Dive into Azure Activity Logs with PowerBI

I’ve been playing around with PowerBI for a while now, trying to build nice dashboards for my boss and accountant to show our Azure usage around the world. PowerBI a really powerful tool, to gain quick insights to your data, for example usage data which I used to handle in huuuuge spreadsheets every month. So how else can I take advantage of this awesome tool? What about some insights into our Azure Activity Log? Those logs can be used for different aspects:

  • Showing which actions often fails, maybe our guides aren’t good enough?
  •  See who is the most active users in a subscription – or better, who isn’t using Azure as much as we’d like, maybe they need more training?
  • At what time stuff was done – if people work in the middle of the night, we might need to look into that!
  • Is our autoscaling policies working as expected? Awesome graphs to show off to managers and customers!

And of course other things, but let’s see how to connect the logs to PowerBI! First of all, go to http://powerbi.microsoft.com and sign in. When done, in the lower left corner, click Get Data:


powerbi-frontpage
On the Get Data page, select Services:

powerbi-getdata

In the list of services, select Azure Audit Logs (like every other Microsoft product/feature, this had a different name before Activity Logs ;):

powerbi-getdataazurelogs

Here you can see some more information about the solution. Click Get:

powerbi-getdataazurelogs2

A window pops up. Find your subscription ID, and paste it here:

powerbi-getdataazurelogs3

On the next page you don’t have a lot of options. oAuth2 is the only authentication method, so just hit Sign in:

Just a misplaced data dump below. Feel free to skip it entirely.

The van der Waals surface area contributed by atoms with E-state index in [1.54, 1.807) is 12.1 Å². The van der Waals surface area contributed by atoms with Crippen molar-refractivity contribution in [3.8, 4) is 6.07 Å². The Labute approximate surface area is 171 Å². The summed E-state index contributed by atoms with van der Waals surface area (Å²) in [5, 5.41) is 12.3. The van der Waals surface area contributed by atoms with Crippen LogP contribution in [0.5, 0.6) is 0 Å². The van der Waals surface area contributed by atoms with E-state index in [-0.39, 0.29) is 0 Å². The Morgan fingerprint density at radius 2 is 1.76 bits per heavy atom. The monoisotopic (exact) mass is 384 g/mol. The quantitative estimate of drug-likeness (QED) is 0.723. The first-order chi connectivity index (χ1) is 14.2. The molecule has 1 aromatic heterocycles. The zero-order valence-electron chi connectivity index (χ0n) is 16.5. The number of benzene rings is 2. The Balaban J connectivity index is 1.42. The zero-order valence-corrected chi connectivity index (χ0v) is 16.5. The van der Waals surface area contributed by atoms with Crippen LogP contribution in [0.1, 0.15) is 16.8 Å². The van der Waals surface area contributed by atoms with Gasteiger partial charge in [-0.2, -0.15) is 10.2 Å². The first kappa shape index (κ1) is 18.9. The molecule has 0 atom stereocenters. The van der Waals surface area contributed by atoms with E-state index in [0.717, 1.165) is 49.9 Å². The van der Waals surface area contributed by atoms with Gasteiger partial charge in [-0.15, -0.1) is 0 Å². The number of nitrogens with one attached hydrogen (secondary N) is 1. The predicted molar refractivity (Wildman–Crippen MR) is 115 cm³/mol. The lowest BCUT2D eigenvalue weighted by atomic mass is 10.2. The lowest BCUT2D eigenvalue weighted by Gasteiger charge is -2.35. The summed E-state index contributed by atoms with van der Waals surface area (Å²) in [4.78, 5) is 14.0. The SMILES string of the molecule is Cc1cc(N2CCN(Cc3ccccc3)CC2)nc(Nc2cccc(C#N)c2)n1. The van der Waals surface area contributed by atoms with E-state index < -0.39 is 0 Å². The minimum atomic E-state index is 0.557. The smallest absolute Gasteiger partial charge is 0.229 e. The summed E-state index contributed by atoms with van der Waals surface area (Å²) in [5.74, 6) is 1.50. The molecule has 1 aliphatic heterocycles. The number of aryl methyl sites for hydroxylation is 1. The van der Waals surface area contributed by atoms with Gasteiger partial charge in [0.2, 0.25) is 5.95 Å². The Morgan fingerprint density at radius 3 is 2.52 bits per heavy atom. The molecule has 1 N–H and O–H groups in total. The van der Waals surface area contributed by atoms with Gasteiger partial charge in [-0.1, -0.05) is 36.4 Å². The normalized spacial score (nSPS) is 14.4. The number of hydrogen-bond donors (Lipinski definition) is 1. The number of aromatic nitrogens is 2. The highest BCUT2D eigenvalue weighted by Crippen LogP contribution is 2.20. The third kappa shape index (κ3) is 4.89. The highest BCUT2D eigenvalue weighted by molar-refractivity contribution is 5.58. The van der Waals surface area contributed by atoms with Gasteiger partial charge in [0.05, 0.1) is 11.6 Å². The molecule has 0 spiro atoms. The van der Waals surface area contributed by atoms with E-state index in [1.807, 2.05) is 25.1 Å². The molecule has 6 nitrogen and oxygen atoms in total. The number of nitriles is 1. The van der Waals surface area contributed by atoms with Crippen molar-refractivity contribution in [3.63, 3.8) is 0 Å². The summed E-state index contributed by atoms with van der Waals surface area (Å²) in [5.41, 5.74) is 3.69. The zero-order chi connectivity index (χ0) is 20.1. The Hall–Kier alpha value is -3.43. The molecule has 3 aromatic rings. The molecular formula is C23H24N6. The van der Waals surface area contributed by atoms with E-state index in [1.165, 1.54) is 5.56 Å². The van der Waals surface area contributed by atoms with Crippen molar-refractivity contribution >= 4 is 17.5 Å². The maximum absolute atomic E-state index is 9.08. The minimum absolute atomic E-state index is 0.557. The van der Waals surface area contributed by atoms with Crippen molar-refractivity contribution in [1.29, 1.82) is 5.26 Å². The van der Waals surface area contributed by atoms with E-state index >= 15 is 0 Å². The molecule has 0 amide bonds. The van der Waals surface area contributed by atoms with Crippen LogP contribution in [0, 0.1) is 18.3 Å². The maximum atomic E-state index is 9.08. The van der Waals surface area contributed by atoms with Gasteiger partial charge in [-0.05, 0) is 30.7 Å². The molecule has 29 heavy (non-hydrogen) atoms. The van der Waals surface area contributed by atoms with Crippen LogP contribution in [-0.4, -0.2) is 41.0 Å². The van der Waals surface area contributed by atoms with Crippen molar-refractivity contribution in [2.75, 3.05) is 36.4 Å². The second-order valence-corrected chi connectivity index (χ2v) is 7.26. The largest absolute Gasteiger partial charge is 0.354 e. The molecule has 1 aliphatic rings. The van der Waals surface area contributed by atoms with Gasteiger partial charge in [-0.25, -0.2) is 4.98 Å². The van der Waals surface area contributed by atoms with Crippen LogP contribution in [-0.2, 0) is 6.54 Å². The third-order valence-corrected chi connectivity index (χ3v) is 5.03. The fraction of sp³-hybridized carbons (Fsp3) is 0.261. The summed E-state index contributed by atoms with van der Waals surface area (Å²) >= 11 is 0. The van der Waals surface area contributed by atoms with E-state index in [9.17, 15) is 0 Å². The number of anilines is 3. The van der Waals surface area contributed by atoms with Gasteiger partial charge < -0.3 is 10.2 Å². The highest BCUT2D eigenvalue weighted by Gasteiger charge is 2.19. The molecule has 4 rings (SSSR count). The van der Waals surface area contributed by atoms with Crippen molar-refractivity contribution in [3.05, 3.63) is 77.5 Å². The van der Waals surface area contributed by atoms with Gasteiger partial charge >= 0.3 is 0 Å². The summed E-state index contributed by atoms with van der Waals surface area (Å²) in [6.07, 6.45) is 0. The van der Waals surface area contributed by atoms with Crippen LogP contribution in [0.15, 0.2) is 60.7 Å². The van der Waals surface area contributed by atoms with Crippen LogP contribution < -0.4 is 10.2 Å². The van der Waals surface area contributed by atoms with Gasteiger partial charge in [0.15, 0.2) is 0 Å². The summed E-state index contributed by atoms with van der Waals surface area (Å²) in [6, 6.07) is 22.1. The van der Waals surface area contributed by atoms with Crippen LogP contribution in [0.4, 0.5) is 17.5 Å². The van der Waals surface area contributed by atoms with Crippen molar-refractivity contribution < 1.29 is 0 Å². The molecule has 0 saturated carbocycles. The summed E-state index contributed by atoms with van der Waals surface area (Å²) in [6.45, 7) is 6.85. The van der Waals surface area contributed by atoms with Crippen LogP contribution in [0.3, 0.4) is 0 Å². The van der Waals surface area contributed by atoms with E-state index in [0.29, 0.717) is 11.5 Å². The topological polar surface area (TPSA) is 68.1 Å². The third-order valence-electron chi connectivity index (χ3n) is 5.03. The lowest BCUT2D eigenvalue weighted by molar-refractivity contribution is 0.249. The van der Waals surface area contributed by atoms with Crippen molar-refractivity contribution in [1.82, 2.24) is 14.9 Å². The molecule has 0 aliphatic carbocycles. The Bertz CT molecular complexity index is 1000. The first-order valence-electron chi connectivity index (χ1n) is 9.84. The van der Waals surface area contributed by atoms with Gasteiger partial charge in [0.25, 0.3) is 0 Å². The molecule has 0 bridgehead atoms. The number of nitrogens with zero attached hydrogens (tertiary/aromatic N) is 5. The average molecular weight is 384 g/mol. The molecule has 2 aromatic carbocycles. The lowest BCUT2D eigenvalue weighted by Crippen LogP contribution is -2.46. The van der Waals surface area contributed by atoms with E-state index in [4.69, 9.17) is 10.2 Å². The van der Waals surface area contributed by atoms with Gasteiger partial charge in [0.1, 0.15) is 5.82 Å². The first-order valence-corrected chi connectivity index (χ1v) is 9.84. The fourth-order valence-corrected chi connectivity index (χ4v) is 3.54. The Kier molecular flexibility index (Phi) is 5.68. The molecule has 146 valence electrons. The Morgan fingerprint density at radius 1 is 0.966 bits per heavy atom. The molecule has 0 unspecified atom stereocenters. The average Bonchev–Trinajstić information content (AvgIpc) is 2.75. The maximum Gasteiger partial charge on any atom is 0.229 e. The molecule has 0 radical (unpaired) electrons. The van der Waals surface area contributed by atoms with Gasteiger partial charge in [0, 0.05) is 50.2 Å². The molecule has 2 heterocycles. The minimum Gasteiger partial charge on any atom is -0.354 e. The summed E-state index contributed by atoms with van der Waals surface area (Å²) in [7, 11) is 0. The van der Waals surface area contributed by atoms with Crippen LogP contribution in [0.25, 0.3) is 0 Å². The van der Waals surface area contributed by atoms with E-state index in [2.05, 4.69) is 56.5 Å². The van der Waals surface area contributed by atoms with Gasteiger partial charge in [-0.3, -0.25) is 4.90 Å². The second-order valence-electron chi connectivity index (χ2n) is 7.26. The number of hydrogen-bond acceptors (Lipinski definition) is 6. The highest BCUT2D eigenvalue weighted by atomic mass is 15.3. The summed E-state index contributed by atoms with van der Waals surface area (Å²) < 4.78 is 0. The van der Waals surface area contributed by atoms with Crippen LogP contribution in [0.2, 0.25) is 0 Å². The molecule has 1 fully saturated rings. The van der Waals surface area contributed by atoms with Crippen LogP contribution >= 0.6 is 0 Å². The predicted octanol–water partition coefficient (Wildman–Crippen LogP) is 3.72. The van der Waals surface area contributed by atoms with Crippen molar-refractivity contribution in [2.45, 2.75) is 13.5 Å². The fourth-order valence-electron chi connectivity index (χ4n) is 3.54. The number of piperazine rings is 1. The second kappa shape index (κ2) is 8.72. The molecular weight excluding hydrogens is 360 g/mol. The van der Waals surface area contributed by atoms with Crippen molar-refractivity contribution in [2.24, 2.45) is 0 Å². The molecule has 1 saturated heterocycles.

powerbi-getdataazurelogs4

And enter your credentials (this could be a service account, specifically for this):

powerbi-getdataazurelogs5

And now we wait… PowerBI will start importing your logs, which can be pretty huge since *everything* is recorded.

powerbi-importingazurelogs

When PowerBI has finished loading data, you will see a dashboard like this:

powerbi-azurelogsoverview

As you can see I have a total of 104k events, of which 52k has status “succeeded”. This doesn’t mean only half of my actions succeeded. As you can see on the “Events by Status” graph, most of the remaining 52k events, has status “Started”. Only 189 of my events has status failed, or 0.18%:powerbi-eventsbystatus

If I click the graph, a report will show more information about my events. I can see exactly how many Compute related events were processed, when, that status and details:

powerbi-eventsbystatus-compute

In the bottom of the report, there is a few tabs. If I click Search Events, I can search my events more detailed. In this example, I wanted to see all failed events, related to Compute resource provider:

powerbi-searchevents-policydeny

As you can see, someone (me) tried to deploy VMs, but they denied because of the policies I have applied on the specific resource group. Of course this is just demo data, but with this information, I’m able to see that people might not understand the policies we have implemented. From here I can go ahead and build guides for them to use, or deliver training to them.

On the next tab, Azure Health, we can see information about Azure Health status. In this case I choose to see events with a Warning level. This view shows there was a network issue on September 17th, which could explain an outage I had at that time. What if I want information about my VMs? Well, click that tile!

powerbi-vmevents

So I had a Service Health related event, on one of my VMs a while back. Heading back to the Azure Portal, I can search my activity log for that specific event, and get more information:

azure-servicehealthevent

How cool is that? 🙂 Time for bed, I hope it was helpful! Happy digging 😉

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